• Me and Queenie bank at Coutts. You should see the mistakes it makes on paperwork it sends me. There's no point in changing. All banks are flaky. Besides, I greatly like the chairman and chief executive of Coutts, a lovely lady called Sarah Deaves. And my "private banker" Jonathan Engwell is extremely jolly.

    Why, I don't know. He'll probably be fired next week to keep costs down. Coutts is owned by the Royal Bank of Scotland - moron bankers of the world.

    Jonathan recently wrote asking me what overdraft limits I wanted. Since during 40 years with them I've had no limits, I don't know why he bothered. I said, "I'll have £50,000 on all my accounts. Coutts should hold a prayer meeting asking God to make sure I reach these limits. Then I'll pay the interest and some idiot employee can stay with your bank for another month." Laugh a minute having me as a customer, isn't it?



    Michael's missives

    You complained the painting in your Villa Feltrinelli suite was of "a horrid, fat child with rouge, lipstick and stunted legs". Are you sure you weren't looking in a mirror?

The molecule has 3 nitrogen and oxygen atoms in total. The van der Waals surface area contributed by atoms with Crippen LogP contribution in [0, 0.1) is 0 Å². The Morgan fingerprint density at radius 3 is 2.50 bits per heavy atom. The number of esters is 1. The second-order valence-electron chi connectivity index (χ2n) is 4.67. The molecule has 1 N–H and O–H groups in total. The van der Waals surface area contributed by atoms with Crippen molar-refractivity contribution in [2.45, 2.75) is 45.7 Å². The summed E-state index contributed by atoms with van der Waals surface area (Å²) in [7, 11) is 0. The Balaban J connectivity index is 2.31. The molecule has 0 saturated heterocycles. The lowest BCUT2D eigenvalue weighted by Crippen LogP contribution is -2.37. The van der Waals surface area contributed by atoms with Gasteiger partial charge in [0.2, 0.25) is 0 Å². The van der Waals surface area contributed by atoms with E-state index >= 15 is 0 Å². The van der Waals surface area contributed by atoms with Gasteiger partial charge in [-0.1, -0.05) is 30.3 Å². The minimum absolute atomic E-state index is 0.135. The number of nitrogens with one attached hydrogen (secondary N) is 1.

Martin Langley, Surrey

    Last week's photo, great! Best ever, long distance. Was it really you? Wonderful backdrop. Was it something you said to Geraldine?
    Don Roberts, Cheshire

    I thought that one's private jet awaited one. As you had to leave a function early to catch yours, I dread to think what kind of private jet it was. Perhaps it was delivering the day's duck eggs for the Ivy.
    David Johnson, Halifax

    Unfortunately we couldn't help thinking of you when flying British Airways business class to Malta. The only food choice was chicken curry or beef curry. I know curry's supposedly our national dish, but I can't believe it's all BA chefs can produce.
    Denice Fennell, London

    I sent back two substandard meals at the Slug and Lettuce near Borough Market. The area manager apologised and sent me meal vouchers. On returning I was astounded to be refused service by the manager, who said, "Nothing is good enough for you."
    L Bouvard, London

    I enjoy reading your column if only to see how many people you can insult each week!
    Sue Appleton, Manchester

    Send letters to Winner's Dinners , The Sunday Times, 1 Pennington Street, London E98 1ST or e-mail michael.winner@sunday-times.co.uk